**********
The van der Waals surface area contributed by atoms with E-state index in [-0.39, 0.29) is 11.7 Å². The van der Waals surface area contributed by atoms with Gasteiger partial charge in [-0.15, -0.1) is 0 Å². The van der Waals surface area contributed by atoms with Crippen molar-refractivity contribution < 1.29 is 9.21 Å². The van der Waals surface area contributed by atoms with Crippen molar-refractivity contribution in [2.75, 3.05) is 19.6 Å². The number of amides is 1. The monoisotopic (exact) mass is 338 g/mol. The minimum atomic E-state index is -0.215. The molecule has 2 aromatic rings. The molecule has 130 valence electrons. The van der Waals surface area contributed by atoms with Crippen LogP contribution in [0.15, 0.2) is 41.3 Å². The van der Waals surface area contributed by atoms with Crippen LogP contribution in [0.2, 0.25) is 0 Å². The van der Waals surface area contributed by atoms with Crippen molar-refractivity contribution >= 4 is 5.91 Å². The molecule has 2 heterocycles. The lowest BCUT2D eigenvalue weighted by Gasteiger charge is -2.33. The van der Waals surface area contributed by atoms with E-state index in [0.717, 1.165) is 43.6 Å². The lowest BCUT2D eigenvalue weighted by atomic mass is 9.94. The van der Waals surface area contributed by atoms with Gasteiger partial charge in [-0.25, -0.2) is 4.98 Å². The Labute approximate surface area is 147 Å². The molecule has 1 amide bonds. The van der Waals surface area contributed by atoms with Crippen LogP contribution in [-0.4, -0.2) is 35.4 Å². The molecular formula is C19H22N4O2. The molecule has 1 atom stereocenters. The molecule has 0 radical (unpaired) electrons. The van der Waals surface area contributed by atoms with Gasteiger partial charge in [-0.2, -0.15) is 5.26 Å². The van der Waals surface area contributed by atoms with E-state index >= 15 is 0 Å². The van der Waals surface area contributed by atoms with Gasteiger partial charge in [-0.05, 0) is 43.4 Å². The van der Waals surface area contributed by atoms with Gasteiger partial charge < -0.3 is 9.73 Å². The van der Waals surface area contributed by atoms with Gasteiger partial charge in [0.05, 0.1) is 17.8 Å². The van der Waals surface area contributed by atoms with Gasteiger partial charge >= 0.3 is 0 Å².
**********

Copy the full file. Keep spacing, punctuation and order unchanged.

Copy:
The van der Waals surface area contributed by atoms with E-state index in [-0.39, 0.29) is 11.7 Å². The van der Waals surface area contributed by atoms with Gasteiger partial charge in [-0.15, -0.1) is 0 Å². The van der Waals surface area contributed by atoms with Crippen molar-refractivity contribution < 1.29 is 9.21 Å². The van der Waals surface area contributed by atoms with Crippen molar-refractivity contribution in [2.75, 3.05) is 19.6 Å². The number of amides is 1. The monoisotopic (exact) mass is 338 g/mol. The minimum atomic E-state index is -0.215. The molecule has 2 aromatic rings. The molecule has 130 valence electrons. The van der Waals surface area contributed by atoms with Crippen LogP contribution in [0.15, 0.2) is 41.3 Å². The van der Waals surface area contributed by atoms with Crippen LogP contribution in [0.2, 0.25) is 0 Å². The van der Waals surface area contributed by atoms with Crippen molar-refractivity contribution >= 4 is 5.91 Å². The molecule has 2 heterocycles. The lowest BCUT2D eigenvalue weighted by Gasteiger charge is -2.33. The van der Waals surface area contributed by atoms with E-state index in [0.717, 1.165) is 43.6 Å². The lowest BCUT2D eigenvalue weighted by atomic mass is 9.94. The van der Waals surface area contributed by atoms with Gasteiger partial charge in [-0.25, -0.2) is 4.98 Å². The Labute approximate surface area is 147 Å². The molecule has 1 amide bonds. The van der Waals surface area contributed by atoms with Crippen LogP contribution in [-0.4, -0.2) is 35.4 Å². The molecular formula is C19H22N4O2. The molecule has 1 atom stereocenters. The molecule has 0 radical (unpaired) electrons. The van der Waals surface area contributed by atoms with Gasteiger partial charge in [-0.2, -0.15) is 5.26 Å². The van der Waals surface area contributed by atoms with E-state index >= 15 is 0 Å². The van der Waals surface area contributed by atoms with Gasteiger partial charge in [-0.05, 0) is 43.4 Å². The van der Waals surface area contributed by atoms with Gasteiger partial charge < -0.3 is 9.73 Å². The van der Waals surface area contributed by atoms with Gasteiger partial charge in [0.05, 0.1) is 17.8 Å². The van der Waals surface area contributed by atoms with Gasteiger partial charge >= 0.3 is 0 Å².